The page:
Türkan Şoray, ‘The Sultan of Turkish cinema,’ makes her comeback
Emrah Güler - ANKARA
This week’s new release of “Uzaklarda Arama” (Not Far Away) will serve as a notch in the history of Turkish cinema, despite opening to mostly poor reviews and disappointment for many in the audience. The film, first of all, marks the return of “The Sultan” of Turkish cinema, Türkan Şoray, to the director’s chair after more than three decades. It takes on contemporary themes, laced with melodrama reminiscent of the “Yeşilçam” movies of Turkish cinema’s golden age.
As for the fans of some of Şoray’s older classics, as an actress at the height of her career, there are the inevitable comparisons and nods. “Uzaklarda Arama” takes on the themes of gentrification and relocation into its background, and a group of single ladies as its leading characters. In the film an infamous tavern in the big city is forced to relocate to a small, conservative town, along with its patrons of singers and escorts, the women of the night.
“Uzaklarda Arama” revolves around the clash of cultures between the women and the local townsfolk, and how that clash transforms as both get to know each other. This tale of resistance, acceptance and tolerance with a dash of romance occasionally takes on the role of a coming-of-age story with its nine-year-old protagonist, Yusuf. On a side note, Şoray’s daughter, Yağmur Ünal, takes one of the leading roles, reprising a character her mother had played in different forms, in different films.
The gold-hearted fallen woman and the ensuing melodrama that unfolds around her was one of the definitive screen personas of Şoray in the 1960s and 1970s, a character that helped make some of her films classics. For a long period of time, from the 1930s to 1960s, stretching into 1970s as well, women were confined to either of the two opposing sides of the moral spectrum. Some of these one-dimensional, unanimously exaggerated characters included the untouched virgin, the femme fatale, the sacrificing mother and the home-wrecker.
These women were either “good” or “bad.” The “bad” ones would be ruthless, cold, controlled and hysterical at once, and most definitely blonde. The “good” ones, often the heroine, would always be the victim and enjoyed being the victim, despite the melodrama following her for her mere existence. She was loyal and self-sacrificing. The “good” ones would cry, the “bad” ones would laugh out loud.
Then there was ‘The Sultan’
Like the rigid contours of female characters, female actresses stuck to the roles they were deemed suitable for. There was the blonde femme fatale, the doomed heroine, the bourgeoisie sweetheart, the tough street girl, the wretched home-wrecker and the naïve romantic. Then, there was Şoray.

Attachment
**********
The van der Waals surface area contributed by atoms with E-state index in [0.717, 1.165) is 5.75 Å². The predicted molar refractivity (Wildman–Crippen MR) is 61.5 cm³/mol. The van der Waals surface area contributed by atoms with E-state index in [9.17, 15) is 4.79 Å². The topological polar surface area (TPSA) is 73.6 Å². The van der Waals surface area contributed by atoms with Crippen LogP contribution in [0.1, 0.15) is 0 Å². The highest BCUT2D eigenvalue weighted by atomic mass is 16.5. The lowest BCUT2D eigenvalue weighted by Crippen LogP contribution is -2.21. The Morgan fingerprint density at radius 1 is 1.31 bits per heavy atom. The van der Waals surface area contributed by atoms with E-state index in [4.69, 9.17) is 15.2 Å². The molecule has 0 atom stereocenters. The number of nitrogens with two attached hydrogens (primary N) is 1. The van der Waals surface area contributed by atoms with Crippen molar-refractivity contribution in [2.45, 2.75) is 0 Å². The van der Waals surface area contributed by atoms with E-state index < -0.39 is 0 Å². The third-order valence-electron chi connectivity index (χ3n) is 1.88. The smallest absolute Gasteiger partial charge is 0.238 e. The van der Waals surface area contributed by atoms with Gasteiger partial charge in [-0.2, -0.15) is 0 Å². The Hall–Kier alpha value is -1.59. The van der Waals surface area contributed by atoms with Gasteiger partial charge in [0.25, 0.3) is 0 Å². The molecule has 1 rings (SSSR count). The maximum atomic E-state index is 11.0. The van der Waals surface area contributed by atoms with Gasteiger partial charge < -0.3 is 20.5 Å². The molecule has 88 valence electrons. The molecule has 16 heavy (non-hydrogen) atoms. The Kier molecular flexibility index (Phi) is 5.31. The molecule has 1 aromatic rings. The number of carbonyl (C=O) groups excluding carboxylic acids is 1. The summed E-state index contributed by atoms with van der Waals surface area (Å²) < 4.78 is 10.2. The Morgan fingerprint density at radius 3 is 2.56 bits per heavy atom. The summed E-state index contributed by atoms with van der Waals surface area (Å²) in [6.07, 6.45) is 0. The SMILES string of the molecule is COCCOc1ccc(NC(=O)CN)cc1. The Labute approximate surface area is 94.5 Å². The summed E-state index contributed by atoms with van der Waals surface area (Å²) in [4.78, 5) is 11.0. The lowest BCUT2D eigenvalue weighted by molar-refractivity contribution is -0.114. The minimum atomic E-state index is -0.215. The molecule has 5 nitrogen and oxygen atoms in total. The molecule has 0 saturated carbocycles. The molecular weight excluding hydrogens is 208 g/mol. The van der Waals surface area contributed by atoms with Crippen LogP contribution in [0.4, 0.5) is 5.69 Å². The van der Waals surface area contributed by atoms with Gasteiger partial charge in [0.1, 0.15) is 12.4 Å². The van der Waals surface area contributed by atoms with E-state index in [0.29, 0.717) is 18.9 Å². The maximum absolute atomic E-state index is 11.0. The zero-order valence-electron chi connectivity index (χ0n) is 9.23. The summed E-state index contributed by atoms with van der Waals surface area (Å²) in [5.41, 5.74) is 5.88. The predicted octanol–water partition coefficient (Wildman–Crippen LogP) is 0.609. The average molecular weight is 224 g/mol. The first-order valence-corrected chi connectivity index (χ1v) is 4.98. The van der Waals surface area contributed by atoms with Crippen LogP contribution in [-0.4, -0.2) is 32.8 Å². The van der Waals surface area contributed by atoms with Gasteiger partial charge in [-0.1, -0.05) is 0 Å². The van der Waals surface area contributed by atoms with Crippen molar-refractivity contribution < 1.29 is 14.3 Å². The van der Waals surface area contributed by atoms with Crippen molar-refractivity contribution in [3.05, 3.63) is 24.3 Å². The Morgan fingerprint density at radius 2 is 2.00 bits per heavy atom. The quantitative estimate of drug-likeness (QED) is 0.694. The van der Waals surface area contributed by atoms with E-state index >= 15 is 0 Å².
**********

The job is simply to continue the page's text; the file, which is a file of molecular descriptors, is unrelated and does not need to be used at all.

With her slightly parted lips, big, beautiful eyes and beguiling screen presence, Şoray soon became the woman everyone wanted to fall in love with. Unlike many female actors of her generation, Şoray took control of her career and earned the name “The Sultan.” Producers had to sign a document binding them to the famous “Şoray Rules.” The rules gave her control over the script, the leading actor, the working hours and the filming location, among other things, such as a no kissing rule.
Şoray honed her craft in diverse, risky roles while maintaining her dignity. She was the last of the stars in an age of stardom in Turkish cinema. She opened the way for the next generation of female actors to take on diverse roles, roles that brought together the split halves of women. On screen, she could be an honest thief, a naïve seductress, or a chaste prostitute, like many of the characters in her latest film.
One of the most famous of Şoray’s characters that broke moral boundaries was in director Ömer Lütfi Akad’s “Vesikalı Yarim” (My Prostitute Love) in 1968. The melodrama tells the love story between a singer/escort and a grocer. In one memorable scene, when the grocer Halil (played by İzzet Günay) stays the night for the first time in Sabiha’s (Şoray) house, he ruptures the stereotypes for himself, and the audience.
Just before going to bed, Halil sees a different Sabiha and can’t hide his surprise, uttering, “You have taken off your make-up,” and “your earrings,” and that he can’t “smell her perfume.” Both Halil and the audience see a full-fledged woman, different sides coming together for a female character maybe not complicated, but at least not one-dimensional. Off screen, Şoray also showed another side, directing four films between 1972 and 1981. So, for the Turkish audience Şoray’s comeback signifies something altogether different.